JF Ptak Science Books Post 1041
Here I think is another instance (following yesterday's post on "The Ineffable Religiosity of American Meat Memory") of tweeking the American consuming memory, an advertisement bringing out the recollection of past shortages to make the present consumer want the now-abundant item even more. In this case that item is the cigarette--Camel cigarettes to be specific. The ad correctly refers to the two-year-old memory of cig
shortage in the U.S. Cigarettes became increasingly scarce during the war--soldiers were given smokes with their C-rations, exports increased, and so did general consumption. At the beginning of 1940, 181 billion cigarettes were made in the U.S., with a per capita intake of 2,558 cigs a year; 1945 saw production spike to nearly double. By 1950, the production hit 370 billion, with the per capita use at 3,522 cigarettes a year, about a half-pack for everyone in the country. In fact nearly half of the adult population smoked in 1950, making for more than a pack-a-day habit. And it was Camels who lead the smokey way, comprising nearly 28% of all cigarette sales in the country (followed by Lucky Strikes and Chesterfields, their combined totals making another 42% of the market share). In short, there were three giants who ruled the industry, and that for decades. And before 1950, only 2% of all of those cigarettes had filters, so all of the harmful stuff got to the lungs cleanly.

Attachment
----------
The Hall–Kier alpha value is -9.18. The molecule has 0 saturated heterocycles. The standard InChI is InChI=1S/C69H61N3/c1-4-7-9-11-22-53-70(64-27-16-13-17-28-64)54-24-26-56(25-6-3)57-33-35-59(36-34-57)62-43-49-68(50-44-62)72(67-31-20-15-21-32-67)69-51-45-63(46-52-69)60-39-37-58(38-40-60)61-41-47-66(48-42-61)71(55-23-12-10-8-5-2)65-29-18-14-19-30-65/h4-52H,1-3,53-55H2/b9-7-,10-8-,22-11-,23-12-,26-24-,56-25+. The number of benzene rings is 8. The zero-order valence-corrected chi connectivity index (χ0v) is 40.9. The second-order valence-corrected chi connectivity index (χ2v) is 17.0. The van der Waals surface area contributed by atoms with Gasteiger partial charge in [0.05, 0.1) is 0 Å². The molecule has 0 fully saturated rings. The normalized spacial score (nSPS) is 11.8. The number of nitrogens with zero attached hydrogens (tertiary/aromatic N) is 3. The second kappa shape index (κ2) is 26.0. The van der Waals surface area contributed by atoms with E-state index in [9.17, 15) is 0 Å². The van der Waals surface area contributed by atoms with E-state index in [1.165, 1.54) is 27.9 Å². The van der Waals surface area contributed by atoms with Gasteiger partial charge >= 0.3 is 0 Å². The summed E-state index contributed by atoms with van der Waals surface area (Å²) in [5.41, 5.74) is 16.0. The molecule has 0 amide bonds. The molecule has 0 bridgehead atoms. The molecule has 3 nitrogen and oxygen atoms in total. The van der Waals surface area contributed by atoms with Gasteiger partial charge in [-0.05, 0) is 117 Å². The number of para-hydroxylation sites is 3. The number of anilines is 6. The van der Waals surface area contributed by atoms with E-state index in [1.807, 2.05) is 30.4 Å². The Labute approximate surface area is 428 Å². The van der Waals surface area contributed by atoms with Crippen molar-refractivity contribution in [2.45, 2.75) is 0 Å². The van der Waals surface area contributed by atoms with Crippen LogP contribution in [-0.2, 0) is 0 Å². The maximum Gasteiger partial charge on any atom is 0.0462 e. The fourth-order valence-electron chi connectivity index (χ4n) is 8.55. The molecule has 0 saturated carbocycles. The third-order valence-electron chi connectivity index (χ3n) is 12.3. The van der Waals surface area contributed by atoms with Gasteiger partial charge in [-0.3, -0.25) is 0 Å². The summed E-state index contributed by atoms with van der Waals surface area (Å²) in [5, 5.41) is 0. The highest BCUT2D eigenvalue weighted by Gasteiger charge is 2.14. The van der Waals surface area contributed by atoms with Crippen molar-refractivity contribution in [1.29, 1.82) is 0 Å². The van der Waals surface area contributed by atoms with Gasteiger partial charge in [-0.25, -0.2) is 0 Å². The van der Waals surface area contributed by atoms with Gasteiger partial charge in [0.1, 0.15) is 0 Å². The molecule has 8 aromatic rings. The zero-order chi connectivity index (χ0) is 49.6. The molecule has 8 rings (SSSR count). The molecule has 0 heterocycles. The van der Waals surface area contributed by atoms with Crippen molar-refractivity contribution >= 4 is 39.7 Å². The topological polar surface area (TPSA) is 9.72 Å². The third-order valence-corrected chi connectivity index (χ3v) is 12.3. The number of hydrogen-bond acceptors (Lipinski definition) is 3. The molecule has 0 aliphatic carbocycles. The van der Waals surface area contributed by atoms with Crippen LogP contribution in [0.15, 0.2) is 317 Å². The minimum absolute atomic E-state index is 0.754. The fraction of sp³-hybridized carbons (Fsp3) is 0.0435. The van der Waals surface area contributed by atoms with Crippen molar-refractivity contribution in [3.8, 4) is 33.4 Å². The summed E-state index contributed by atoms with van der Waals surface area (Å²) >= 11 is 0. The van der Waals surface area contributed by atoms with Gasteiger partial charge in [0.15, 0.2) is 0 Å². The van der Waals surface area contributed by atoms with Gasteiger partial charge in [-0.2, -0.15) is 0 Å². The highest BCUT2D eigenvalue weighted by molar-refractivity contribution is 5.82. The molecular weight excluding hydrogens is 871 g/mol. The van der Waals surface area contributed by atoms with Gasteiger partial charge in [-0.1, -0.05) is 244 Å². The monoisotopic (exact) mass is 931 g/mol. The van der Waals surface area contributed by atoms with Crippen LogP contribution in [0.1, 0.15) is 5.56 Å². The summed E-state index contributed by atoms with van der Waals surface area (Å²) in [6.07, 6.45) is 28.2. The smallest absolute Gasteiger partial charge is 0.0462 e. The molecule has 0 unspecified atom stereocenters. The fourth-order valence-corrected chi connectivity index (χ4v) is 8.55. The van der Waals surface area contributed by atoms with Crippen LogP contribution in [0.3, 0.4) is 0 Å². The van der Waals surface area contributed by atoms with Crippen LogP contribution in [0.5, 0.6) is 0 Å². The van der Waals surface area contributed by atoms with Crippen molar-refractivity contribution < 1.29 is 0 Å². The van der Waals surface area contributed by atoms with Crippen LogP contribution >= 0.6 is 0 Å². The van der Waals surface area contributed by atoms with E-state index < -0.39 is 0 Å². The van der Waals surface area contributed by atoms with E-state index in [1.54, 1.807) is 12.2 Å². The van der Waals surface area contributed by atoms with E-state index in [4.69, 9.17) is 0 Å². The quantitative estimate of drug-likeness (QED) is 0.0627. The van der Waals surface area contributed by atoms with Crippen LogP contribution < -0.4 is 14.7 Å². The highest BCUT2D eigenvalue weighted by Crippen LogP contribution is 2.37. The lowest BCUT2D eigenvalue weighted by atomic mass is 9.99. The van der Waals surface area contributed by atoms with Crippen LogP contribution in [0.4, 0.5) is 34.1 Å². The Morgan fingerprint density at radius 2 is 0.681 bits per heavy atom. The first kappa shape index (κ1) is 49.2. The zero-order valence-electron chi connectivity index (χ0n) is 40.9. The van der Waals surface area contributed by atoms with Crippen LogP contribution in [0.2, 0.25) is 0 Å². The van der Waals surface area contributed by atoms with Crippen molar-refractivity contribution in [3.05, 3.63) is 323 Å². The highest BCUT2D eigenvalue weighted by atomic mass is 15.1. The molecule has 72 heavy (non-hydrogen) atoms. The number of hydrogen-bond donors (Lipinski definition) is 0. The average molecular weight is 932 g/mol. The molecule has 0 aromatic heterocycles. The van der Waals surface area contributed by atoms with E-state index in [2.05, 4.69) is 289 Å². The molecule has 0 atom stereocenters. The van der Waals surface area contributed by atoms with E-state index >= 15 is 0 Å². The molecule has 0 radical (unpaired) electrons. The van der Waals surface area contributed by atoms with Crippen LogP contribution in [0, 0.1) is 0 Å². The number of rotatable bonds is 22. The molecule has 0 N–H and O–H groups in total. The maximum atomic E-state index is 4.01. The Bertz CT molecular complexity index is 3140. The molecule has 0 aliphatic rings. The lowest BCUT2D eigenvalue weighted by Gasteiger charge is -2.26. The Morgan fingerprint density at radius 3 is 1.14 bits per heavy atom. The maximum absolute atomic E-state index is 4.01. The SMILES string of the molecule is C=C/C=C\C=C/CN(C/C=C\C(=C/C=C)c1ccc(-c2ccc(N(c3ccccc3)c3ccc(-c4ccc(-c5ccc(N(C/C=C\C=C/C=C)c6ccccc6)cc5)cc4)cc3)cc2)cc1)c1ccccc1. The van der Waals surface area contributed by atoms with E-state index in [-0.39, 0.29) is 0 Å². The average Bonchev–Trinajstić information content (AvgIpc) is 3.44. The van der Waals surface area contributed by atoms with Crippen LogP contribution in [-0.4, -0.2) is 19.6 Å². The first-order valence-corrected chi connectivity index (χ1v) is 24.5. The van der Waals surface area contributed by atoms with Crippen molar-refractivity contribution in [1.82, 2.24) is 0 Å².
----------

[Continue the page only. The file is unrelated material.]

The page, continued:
Back to the ad--I'm sure that these hatted folks weren't smoking "whatever" they could get, especially with the cop standing at the front of the queue. But in 1947 (the year this ad appeared in LIFE magazine advertising Camel cigarettes) the ciggie shortage experienced at the end of WWII was long dead and gone. Camel just wanted to remind people of the craving for their missing cigarettes, especially the ones they enjoyed, and of course especially Camels. The ad brought up the memory of smoking the off brands like Ramses and Pacayunes and how they tasted, and how "good" Camels were in comparison--and now one could buy Camels with reckless abandon, the freedom to consumer right to the edge of the grave.
The advertising message pricked the American memory of shortage; the U.K. on the other hand was experiencing the real thing, with massive amounts of shortages of nearly everything (from petrol to medicine to white linen), and queues and ration books were supplied to deal with the real problem.
A "real" line in London, 1947, for food::